It sounds very optimistic, but it can turn on you in a hurry. If you put your foot down and say "no more," because none of them are working and all the trying is more disruptive than being depressed, then suddenly the depression is your fault. Clearly you want to be miserable, or you'd be eager to try this next handful of magic beans. (It's a particularly nasty corner to be in if you're trying to get treatment for other things concurrently. You get the choice between lying about following the depression treatment, lying about whether it's working, or being declared non-compliant and forfeiting your opportunity to get anyone to listen to you about anything else.) They like to tell you that the impulse to say 'no' is the depression talking, which is bollocks. Depression is not an autonomous thing that crammed itself into my calvarium from outside like one of Khan's giant ear worms. I should think that if I ever heard things coming out of my mouth, in my voice, that did not originate from my own personal thoughts, the fact that none of my hobbies were fun anymore would slip pretty fucking far down on the list of Brain-Weasels That Worry Me.

Bipolar patients tend to get more explicit cognitive monitoring techniques, ironically, because they think y'all are a lost cause. Once you're declared bipolar, that's it; no one thinks you're going to be un-bipolar ever again. It's a part of you that can be managed, but not snipped out. The downside to that is that they throw a lot of terrifying psychoactives at you, of course, but on the upside, they consider your treatment program a success as long as you're not suicidal, and they're not fielding 3am phone calls about that cop you punched after he tried to stop you from dancing naked in the middle of the turnpike.

There's a lot of emphasis in depression counseling on attaining "normal" functioning -- they yell at you a lot to train yourself to power through or just absorb some arbitrary amount of 'ordinary' stress, and shame you a lot if you try to tell them 'look, I know other people can deal with that bit, but I can't, can't I just figure out some other way to do this instead?' I've done too much soc-sci to believe in statistical artifacts like 'normal' anymore, but trying to tell a psychiatrist that I don't care if I function weirdly as long as I function does not go over well. (It's aggravating with regards to things that are traditionally seen as symptoms. The sleep disturbance is when I alternate between sleeping for three and twelve hours at a time because I'm crying and avoiding the other humans in the house, fucknut; it's not when I can sleep perfectly fine as long as you let me do it from 4am to noon every day, without trying to force me awake at nine in the morning.) With bipolar patients, they're so afraid of breaking you and making you go bugnuts that they've accidentally backed off to a more sensible point of 'if that makes you lose it, then don't do that anymore'.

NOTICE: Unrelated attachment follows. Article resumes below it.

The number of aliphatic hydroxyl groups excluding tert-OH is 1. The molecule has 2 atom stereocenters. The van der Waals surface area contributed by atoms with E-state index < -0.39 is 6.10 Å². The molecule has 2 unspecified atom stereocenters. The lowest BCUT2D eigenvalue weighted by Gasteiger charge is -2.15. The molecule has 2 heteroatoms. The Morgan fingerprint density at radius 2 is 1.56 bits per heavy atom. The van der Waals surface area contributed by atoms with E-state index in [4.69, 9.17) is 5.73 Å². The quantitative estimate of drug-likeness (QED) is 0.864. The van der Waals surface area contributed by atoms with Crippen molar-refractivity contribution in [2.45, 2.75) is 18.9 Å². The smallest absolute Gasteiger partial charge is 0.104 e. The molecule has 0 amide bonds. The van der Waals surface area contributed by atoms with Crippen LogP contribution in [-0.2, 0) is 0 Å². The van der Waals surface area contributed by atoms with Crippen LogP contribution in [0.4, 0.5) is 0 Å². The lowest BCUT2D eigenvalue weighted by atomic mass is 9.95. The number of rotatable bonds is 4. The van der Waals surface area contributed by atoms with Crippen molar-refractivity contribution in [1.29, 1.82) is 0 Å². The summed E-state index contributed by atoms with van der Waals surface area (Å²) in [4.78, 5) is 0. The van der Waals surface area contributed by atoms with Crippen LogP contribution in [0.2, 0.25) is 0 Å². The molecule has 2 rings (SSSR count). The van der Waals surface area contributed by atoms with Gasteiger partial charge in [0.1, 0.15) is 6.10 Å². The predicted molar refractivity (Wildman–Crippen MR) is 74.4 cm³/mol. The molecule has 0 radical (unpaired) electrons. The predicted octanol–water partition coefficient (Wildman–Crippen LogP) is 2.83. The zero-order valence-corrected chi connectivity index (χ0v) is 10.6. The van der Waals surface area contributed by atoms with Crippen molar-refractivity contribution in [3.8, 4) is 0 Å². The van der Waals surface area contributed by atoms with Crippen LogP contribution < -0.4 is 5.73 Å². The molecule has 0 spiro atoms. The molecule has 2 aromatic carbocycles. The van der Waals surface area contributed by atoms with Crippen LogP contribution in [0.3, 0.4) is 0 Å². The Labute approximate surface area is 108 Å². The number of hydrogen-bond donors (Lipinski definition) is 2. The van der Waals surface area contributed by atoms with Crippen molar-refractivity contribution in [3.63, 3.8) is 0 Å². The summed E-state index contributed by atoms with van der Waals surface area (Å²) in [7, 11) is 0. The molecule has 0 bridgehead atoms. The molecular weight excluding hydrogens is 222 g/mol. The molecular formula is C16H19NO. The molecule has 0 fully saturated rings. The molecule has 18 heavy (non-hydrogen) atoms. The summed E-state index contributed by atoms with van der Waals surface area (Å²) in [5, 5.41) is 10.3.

Some of the worst times of my life were when I was listening to people urging me to 'beat depression'  by living a 'normal life' no matter how I felt. I've never bulled my way through one of those breakdowns and felt proud of myself for doing things the ordinary way despite it making me miserable. When I was younger I felt like a failure for not doing it as easily as everyone else did, and after I wised up, primarily what I felt was that I should stop taking life advice from whoever told me to do that. Other people still occasionally get pissy with me for declining to do things in person on a 9-5 schedule, but on the other hand, I've never broken down into overstressed tears going into my afternoon office hours at the publisher's, or my evening desk shift at the dance studio.

Falling into depressive fugues as a defensive reaction to overload has been a part of my personality for as long as I can remember. I'm not sure it can be gotten rid of, much less gotten rid of without tearing out other bits I actually need. This whole idea of setting me in a fight against a perfectly legitimate part of me that isn't going away seems like an excellent way to set me up to lose, constantly, and for the rest of my life. Stabbing myself in the brain doesn't seem to work very well, but using it as a stress-meter and then working around some of the odder results hasn't gone nearly so badly.